Royal dolls' house book published
A miniature book created for Queen Mary's dolls' house in 1922 is to be published in full scale.
The volume is part of the Royal Collection kept at Windsor Castle and features a story by cartoonist Fougasse about a fairy called Joe Smith.
More than 170 authors, including Hardy and Kipling, are featured in tiny books which form the dolls' house library.
The Fougasse book measures 4cm (1.6in) by 3.5cm (1.4in). The scaled-up version will be published in hardback in May.
Royal Collection publisher Jacky Colliss Harvey said: "This book is a miniature work of genius, full of sly wit and with Fougasse's unmistakable and charming illustrations."
The book was created for the dolls' house by Fougasse, real name Cyril Kenneth Bird, one of the foremost cartoonists of the day.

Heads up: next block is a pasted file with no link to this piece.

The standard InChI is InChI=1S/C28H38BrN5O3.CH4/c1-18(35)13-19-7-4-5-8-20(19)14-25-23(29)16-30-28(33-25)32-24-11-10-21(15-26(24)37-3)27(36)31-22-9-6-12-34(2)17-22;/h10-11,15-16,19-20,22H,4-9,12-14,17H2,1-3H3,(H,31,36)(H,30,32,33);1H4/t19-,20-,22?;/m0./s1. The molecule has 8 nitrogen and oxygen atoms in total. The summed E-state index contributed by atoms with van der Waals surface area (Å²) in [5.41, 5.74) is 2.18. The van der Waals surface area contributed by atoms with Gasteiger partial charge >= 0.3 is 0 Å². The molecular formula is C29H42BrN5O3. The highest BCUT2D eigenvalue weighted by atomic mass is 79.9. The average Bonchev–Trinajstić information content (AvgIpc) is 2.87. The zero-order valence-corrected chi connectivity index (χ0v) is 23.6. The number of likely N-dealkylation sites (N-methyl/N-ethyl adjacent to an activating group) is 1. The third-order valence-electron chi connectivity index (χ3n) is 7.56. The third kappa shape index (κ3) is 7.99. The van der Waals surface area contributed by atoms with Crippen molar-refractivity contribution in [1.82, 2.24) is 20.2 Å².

He went on to edit the satirical magazine Punch and is best known for his Careless Talk Costs Lives posters, drawn for the government during World War II.
In Fougasse's book, which is handwritten in verse with illustrations, Joe Smith tries to convince disbelievers in London that he is a fairy, but decides to return home to fairyland after a series of adventures.
The book is one of 200 in the miniature library created for Queen Mary, consort of King George V.
The dolls' house, designed by architect Sir Edwin Lutyens, is a miniature aristocratic Edwardian home with electricity, running water and lifts.